He didn't want to hear what I had to say. My words went right through him. He didn't even laugh when I talked about the bear getting shot in the nuts. Oh well. If I can't pull him out of the muck, then it's up to him.

"Let's get off the street. Find a cafe, or donut shop. Sit down. Talk this out."

He started to walk away, but then he stopped and started emptying his pockets. Wallet. Keys. Phone. Random pieces of paper. Altoids tin. Small pill bottle.

"What the fuck, man?!"

I rushed over and picked up his wallet and phone... his two most expensive valuables... before a street person swooped in and helped himself. When I wasn't looking, he stepped off the curb and into the street. He wasn't there for more than a second before I heard a short horn burst, screeching brakes, and then a squishy thud. He disappeared... underneath the bus. Crushed. Annihilated. The driver of the Muni had about two seconds to react. The smell of burning rubber. The brakes. Hard to forget that odor. I heard the second wave of screams. One of the Starbucks cup clutching ladies looked up from her iPhone long enough to see the Muni collision. I missed the initial wave. Shock. Utter shock. Sound disappears during those moments and time slows down.

Monday, May 05, 2014

The Emperor Has No Yes-Men

Los Angeles, CA

Chuck Klosterman once joked that he's terrified he'd become one of those people who loses all touch with reality mainly because the people around him will be too afraid to tell him the truth (or to stop his outrageous behavior). This is how the Justin Beiber's of the world get exotic pet monkeys or Donald Sterling became a delusional hate monger that has to pay skanky women luxury cars in exchange for sucking his wrinkly balls while listening to him mouth off pathetic racist rhetoric.

Hey, a Lexus is a Lexus.  
Thank goodness I'm not surrounded by YES-MEN. My friend's often tell me NO a lot. Actually it's more like, "That's not the best idea. I mean, I don't think anyone will want to buy bacon-grilled cheese ice cream."

Surround yourself with sycophants and faux-friends then you'll find yourself in numerous "the emperor wears no clothes" scenarios. Buck naked. I see it happen all the time. LA is filled with those types. Anytime you see someone with an entourage, it's a ripe situation to have an emperor has no clothes moment. The bigger the entourage, the more frequent you'll see him naked.

Everyone needs to hear the straight dope. We've become an overly sensitive society. You can't speak the truth because it might offend someone or make them upset. When did we start taking everything so seriously?

The straight dope is what keeps everything in line. I see so many people embarrass themselves on social media on a daily basis (me included... especially me). The lack of filters and common sense astonishes me. That last minute chat is often the last line of defense before you walk out into the world buck naked, instead of trusting the people around you to step in and keep you from doing or saying something completely stupid.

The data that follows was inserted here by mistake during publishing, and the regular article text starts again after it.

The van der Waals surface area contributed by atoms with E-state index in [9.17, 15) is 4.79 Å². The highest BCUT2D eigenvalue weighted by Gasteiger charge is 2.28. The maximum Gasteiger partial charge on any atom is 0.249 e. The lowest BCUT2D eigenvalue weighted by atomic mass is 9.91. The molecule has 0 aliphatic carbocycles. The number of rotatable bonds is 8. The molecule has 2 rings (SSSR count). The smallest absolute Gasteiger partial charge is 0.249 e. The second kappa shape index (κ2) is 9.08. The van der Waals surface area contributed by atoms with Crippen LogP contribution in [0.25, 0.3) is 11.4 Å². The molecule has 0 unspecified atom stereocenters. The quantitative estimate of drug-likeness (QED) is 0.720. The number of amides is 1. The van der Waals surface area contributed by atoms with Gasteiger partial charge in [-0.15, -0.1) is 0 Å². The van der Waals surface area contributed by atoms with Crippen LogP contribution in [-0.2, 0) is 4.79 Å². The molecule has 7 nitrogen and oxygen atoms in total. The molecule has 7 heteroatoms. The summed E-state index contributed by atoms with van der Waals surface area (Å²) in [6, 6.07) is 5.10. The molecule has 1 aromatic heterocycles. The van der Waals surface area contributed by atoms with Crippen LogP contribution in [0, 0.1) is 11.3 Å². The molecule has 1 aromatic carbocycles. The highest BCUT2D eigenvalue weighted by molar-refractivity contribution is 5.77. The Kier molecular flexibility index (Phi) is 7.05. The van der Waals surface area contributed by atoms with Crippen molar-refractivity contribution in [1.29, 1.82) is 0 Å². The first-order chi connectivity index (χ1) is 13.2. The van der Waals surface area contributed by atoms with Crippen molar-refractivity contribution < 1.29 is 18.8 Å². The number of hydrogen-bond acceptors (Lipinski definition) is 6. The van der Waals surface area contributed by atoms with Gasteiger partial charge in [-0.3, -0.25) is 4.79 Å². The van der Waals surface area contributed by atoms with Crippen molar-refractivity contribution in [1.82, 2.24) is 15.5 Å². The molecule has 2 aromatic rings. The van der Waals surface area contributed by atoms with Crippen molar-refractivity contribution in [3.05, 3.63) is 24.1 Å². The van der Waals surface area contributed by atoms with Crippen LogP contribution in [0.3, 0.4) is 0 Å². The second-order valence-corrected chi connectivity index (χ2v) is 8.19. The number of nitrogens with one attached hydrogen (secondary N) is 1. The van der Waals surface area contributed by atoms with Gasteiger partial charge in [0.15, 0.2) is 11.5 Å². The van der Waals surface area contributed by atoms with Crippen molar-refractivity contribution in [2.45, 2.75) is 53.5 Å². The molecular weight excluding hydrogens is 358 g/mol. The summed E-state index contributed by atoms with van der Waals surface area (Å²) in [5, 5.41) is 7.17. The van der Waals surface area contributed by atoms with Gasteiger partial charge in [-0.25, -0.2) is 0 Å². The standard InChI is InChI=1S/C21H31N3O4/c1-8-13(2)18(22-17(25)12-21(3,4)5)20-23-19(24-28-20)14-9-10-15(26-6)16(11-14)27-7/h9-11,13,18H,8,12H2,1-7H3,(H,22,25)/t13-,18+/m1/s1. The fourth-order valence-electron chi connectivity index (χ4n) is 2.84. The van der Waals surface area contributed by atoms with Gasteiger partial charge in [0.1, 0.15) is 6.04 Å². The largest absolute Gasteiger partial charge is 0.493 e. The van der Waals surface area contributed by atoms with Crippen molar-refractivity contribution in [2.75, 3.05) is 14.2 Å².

That's why those tyrants (you're "either with me or against me" types) end up as pro-coaches and working in Hollywood or in some ultra-douchey corporate situation. In those orbits, there's a system in place in which YES-MEN and YES-WOMEN are promoted because they don't ever cross the boss and they keep their mouths shut. Careerism is one of most egregious forms of censorship. I've seen intelligent people bury their heads in the sand and remain silent in a situation where they know an injustice has occurred, but their too chicken-shit to lose their jobs so they don't call out the powers that be.

But life as a YES-type is a one-way (er, one word) world. The moment you utter NO.... it's all over. It only has to happen once and then you're out. Dunzo.

Sounds silly, foolish, and absurd. Yet, that's how total shitheads rise to the top. Serve the King or die. Say yes, never speak the truth, and you get to stick around to kiss the ring. Say NO and you're mince meat.

Friday, May 02, 2014

Around the Horn: March and April

Los Angeles, CA

I used to do weekly round-ups, but it's easier to do monthly link dumps, yet I got lazy and have to squeeze in two months into one post.

Here's the last two months of tripe on TAO...
City of Wet Angels - Rare rain in SoCal. The lack of sunshine makes the locals go a little crazy.

Twit Links: January and February 2014 - Yes, the things I tweet'd in the first 59 days of 2014. As Iggy once said, "I give good links."

Stefan Molyneux: Truth About Addiction - Canadian philosopher's take about the root of addiction

A Matter Involving a Personal Business Matter - I love unsolicited phone calls from wiseass collection agents.

High Maintenance (Web Series) - My new favorite web series. Short films. The life of a marijuana delivery guy in Brooklyn. Each episode is a different "client" and each client is eclectic.

Speedy Lebowski - Dig this series that gives you a 60-second animated recap of films. This one was... The Big Lebowski.
Machu Picchu: The Steps (Video) - I finally got off my ass and posted one of the videos I shot from a trip to Machu Picchu in 2011.

Happy Birthday, Dock Ellis (a.k.a. The Guy Who Pitched a No-Hitter on LSD) - Classic animated story of the time Dock Ellis ate acid and pitched the game of his life.